Journal of population

, Volume 1, Issue 3, pp 189–202 | Cite as

When density matters: Environmental control as a determinant of crowding effects in laboratory and residential settings

  • Sheldon Cohen
  • Drury R. Sherrod


We have argued that the influence of high levels of density on human health and behavior may be determined more by the individual's beliefs about hislher relationship to the environment than by the environment itself.An important implication of this analysis is that the behavior and health of those experiencing high density conditions can be altered (improved?) not only by changing their environment, but also by changing their attitudes toward their environment. Thus both interventions that actually provide people with the opportunity to terminate, periodically escape, or modify unwanted stimulation and those that otherwise provide them with the belief that such changes are within their power should similarly ameliorate the negative impact of high density.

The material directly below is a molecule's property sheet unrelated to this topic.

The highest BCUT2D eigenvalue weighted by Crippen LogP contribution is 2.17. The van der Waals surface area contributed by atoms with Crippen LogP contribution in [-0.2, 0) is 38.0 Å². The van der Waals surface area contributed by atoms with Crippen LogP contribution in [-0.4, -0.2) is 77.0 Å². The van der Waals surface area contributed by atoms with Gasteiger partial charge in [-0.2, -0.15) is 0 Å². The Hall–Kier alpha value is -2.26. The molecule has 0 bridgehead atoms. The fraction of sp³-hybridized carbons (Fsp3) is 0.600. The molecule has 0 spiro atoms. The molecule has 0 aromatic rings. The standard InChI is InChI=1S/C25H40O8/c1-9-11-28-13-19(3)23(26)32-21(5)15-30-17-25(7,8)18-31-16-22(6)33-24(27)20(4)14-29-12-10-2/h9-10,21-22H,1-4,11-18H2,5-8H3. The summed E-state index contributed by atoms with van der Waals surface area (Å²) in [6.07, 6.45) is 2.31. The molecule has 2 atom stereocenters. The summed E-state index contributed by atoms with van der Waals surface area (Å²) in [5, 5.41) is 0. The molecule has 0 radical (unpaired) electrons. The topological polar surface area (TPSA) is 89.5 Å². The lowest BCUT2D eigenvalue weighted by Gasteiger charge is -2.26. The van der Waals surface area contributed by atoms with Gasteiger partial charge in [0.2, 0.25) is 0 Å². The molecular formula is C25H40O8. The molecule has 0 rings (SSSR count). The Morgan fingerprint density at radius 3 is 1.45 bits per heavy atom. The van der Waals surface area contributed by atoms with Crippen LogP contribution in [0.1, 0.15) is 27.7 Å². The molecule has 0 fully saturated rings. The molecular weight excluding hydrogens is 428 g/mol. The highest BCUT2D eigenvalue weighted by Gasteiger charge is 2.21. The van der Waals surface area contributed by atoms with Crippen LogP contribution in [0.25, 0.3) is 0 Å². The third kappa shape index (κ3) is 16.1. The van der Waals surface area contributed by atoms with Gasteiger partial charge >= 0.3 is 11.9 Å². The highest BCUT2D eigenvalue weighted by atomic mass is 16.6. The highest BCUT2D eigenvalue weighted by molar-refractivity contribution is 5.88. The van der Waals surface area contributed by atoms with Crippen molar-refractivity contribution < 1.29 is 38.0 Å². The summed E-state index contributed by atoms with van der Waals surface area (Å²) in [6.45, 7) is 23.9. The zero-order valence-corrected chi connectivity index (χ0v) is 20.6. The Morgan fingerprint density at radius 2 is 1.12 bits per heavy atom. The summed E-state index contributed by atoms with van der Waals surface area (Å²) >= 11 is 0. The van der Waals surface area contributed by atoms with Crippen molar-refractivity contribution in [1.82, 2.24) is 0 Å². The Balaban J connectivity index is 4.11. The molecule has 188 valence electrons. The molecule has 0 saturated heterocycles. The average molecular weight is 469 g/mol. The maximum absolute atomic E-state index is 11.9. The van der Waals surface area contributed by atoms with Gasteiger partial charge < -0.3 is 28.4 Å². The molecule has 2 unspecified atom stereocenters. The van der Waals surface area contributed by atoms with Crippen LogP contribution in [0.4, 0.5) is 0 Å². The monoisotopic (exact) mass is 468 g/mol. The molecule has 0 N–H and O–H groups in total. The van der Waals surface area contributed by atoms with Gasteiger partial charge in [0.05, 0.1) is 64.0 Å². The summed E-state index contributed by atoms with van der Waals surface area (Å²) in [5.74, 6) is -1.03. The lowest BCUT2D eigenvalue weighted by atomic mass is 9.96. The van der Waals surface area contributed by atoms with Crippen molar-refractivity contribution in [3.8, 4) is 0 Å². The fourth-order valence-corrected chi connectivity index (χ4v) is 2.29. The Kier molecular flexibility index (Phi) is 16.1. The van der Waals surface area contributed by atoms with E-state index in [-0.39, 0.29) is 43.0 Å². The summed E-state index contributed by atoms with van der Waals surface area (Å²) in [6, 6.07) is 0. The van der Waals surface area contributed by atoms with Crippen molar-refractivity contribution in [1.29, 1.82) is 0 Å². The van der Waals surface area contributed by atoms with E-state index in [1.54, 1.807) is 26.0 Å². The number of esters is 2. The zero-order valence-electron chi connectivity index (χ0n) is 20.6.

Negative Impact Important Implication Environmental Control Density Matter Density Condition 
These keywords were added by machine and not by the authors. This process is experimental and the keywords may be updated as the learning algorithm improves.


Unable to display preview. Download preview PDF.

Unable to display preview. Download preview PDF.


  1. Aiello, J.R., DeRisi, D.T., Epstein, Y.M., & Karlin, R.A. Crowding and the role of interpersonal distance preference.Sociometry, 1977,40, 271–282.Google Scholar
  2. Aiello, J.R., Epstein, Y.M., & Karlin, R.A. Field experimental research on human crowding. Paper presented at the annual meeting of the Western Psychological Association, Sacramento, California, 1975.Google Scholar
  3. Altman, I.The environment and social behavior Monterey, CA: Brooks-Cole, 1975.Google Scholar
  4. Bandura, A. Self-efficacy: Toward and unifying theory of behavioral change.Psychological Review, 1977,84, 191–215.PubMedGoogle Scholar